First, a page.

Food and Diet

High-quality dog food – whether it is made at home or purchased from a store – is a must for the Volpino Italiano. Their metabolism is quite fast, so they need enough calories to support it. Since their size varies, find a brand that specializes in toy dog breeds, and consult with a vet to ensure that you don’t overfeed or underfeed your pet.
Always have fresh water available to keep this breed hydrated.

Maintenance and Grooming

With a fluffy double coat and a dense undercoat below, the necessity to groom the Volpino Italiano is clear. Though you might expect to spend hours at a time, that’s not the case at all. By brushing two to three times a week, the dead hairs in their coat come out before they start shedding at all. If you want to do all of this grooming at home, make sure to buy a pin brush, a slicker brush, a de-matter, and a comb.

Baths only need to occur occasionally, allowing your dog to go a few months at a time between shampooing. Too many baths cause incredible dryness and irritation in the skin, which is difficult to combat.
Trimming their nails regularly also prevent injury or splitting.

Training

Training a Volpino Italiano can be rather easy, considering that they’ll show off and obey for just a small treat. Positive reinforcement is necessary while training, though you’ll still only get about 15 minutes of focus. Training them while they are still young is the best way to get them used to the commands, but even the older dogs of this breed work hard to learn with the right incentive.

Exercise

The Volpino Italiano is known for their active and excitable temperament, and you’ll need to be able to keep up with them. With their fast nature, any activity that challenges their body and mind is the best for their behavior. Having space to run is crucial, even though their small size may lead you to believe that they are perfect for apartments. If you want to keep them happy inside, they’ll need a major basket of toys to stimulate them, plus regular walks.

Make sure not to leave them outside all day. As happy as they will be to roam, their coat is heavy and warm. They need to be kept in cooler environments to prevent overheating and they need time with their owner.

Volpino Italiano Puppies

Caring for a Volpino Italiano puppy isn’t much different from caring for an adult. They’ll still need the high-quality dog food that adults need, but most brands offer a puppy variation. Training and socialization at an early age are best, making them more comfortable with taking after an alpha owner. The average Volpino gives birth to four to six puppies in one litter.

Because this breed is so small, it is important to supervise young children when around these dogs.

Volpino Italiano and Children

The best part about this dog is how good it is with the whole family. However, supervision around small children is crucial. They are rather small animals, and children tend to pick them up without being aware of how much damage can be done if they are dropped. As friendly as they are, an adult should be in the room at all times to keep the dog from being hurt.

Dogs similar to Volpino Italiano

If the Volpino is the wrong dog for your home, consider adopting a Pomeranian, a German spitz, or an American Eskimo dog.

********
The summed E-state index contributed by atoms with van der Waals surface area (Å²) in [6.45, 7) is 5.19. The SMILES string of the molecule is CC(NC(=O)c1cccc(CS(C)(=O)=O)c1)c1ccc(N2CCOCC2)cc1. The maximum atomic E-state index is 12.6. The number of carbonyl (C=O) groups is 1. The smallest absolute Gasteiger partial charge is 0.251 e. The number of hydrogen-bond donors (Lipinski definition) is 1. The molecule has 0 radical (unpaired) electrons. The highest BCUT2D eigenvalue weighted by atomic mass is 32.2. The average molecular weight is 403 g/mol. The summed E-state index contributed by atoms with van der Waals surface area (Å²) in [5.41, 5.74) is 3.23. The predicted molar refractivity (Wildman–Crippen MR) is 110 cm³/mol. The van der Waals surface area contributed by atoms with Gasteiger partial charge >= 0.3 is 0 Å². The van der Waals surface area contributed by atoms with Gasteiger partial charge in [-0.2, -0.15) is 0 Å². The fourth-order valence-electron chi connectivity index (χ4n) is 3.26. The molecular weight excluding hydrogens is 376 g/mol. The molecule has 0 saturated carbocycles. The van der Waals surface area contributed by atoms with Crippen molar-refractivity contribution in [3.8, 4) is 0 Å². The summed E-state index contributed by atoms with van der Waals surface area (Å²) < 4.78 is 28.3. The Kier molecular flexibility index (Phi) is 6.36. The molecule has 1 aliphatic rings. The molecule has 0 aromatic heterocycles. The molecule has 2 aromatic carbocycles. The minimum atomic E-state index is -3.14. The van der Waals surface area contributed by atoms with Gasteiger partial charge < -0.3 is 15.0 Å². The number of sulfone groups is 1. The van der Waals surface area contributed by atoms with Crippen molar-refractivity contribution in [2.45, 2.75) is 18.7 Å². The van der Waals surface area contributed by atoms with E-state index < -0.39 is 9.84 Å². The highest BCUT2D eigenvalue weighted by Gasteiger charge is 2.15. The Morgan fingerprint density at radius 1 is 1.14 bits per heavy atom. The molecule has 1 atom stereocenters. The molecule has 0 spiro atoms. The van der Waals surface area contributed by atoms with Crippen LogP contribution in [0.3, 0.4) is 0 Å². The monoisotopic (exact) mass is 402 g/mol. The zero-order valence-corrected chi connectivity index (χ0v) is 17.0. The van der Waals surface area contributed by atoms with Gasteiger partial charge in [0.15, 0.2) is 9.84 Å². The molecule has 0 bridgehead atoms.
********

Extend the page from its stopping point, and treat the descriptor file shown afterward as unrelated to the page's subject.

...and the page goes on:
• Pomeranian: The Volpino is often confused for the similarities it has to the Pomeranian, matching the fun and active personality that dog lovers enjoy.
  • German spitz: With gray and white markings to complement this dog, it comes from the same family as the Volpino and loves cold temperatures.
  • American Eskimo dog: Bred with the German Spitz, this dog is only a little bigger than the Volpino.

Famous Volpino Italiano

With fewer than 3,000 dogs left in this breed, it has still left a mark in history. They aren’t quite known to Hollywood elites or on the movie screen, but legend has it that Michelangelo owned a Volpino Italiano that spent time with him while he created his famous works of art.

It is rumored that Queen Victoria of England also liked to keep this breed of dog around.

Some of the common names for small dogs like the Volpino Italiano include:

  • Buddy
  • Charlie
  • Toby
  • Bentley
  • Coco
  • Abiie
  • Stella
  • Maya

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Volpino Italiano FAQs (Frequently Asked Questions) 

What is a Volpino Italiano?

This rare breed is found only in the thousands around the world. With a fluffy white coat and triangle-shaped ears, this Italian breed is genetically similar to the Pomeranian and German Spitz alike. They have a playful, affectionate, and active temperament. Their coat comes in many colors, like white, black, red, champagne, fawn, and honey.

How much is a Volpino Italiano?

The average price of a Volpino Italiano is $800 from a breeder.

Does a Volpino Italiano shed?

Yes. However, shedding is easy to minimize if the user brushes the Volpino 2-3 times a week.

How rare is a Volpino Italiano?

This breed is incredibly rare. There are currently about 3,000 left in the whole world.

How long do Volpino Italiano live?

The average lifespan of this breed is up to 16 years.

How much does Volpino Italiano cost to own?

The Volpino Italiano starts at a price of $800 to adopt from a reputable breeder. However, their annual price for expenses (including medical costs, food, and other concerns) average about $705 to maintain.

Is Volpino Italiano good with kids?

Yes. This dog is incredibly good with all members of the family. However, due to the playful nature of small children, there is a risk of physical injury to the dog if they are dropped.

Sources
  1. Wikipedia, Available here: https://en.wikipedia.org/wiki/Volpino_Italiano
  2. American Kennel Club, Available here: https://www.akc.org/dog-breeds/volpino-italiano/
  3. vetSTREET, Available here: http://www.vetstreet.com/dogs/volpino-italiano
  4. PetGuide.com, Available here: https://www.petguide.com/breeds/dog/volpino-italiano/
  5. PetKeen, Available here: https://petkeen.com/volpino-italiano/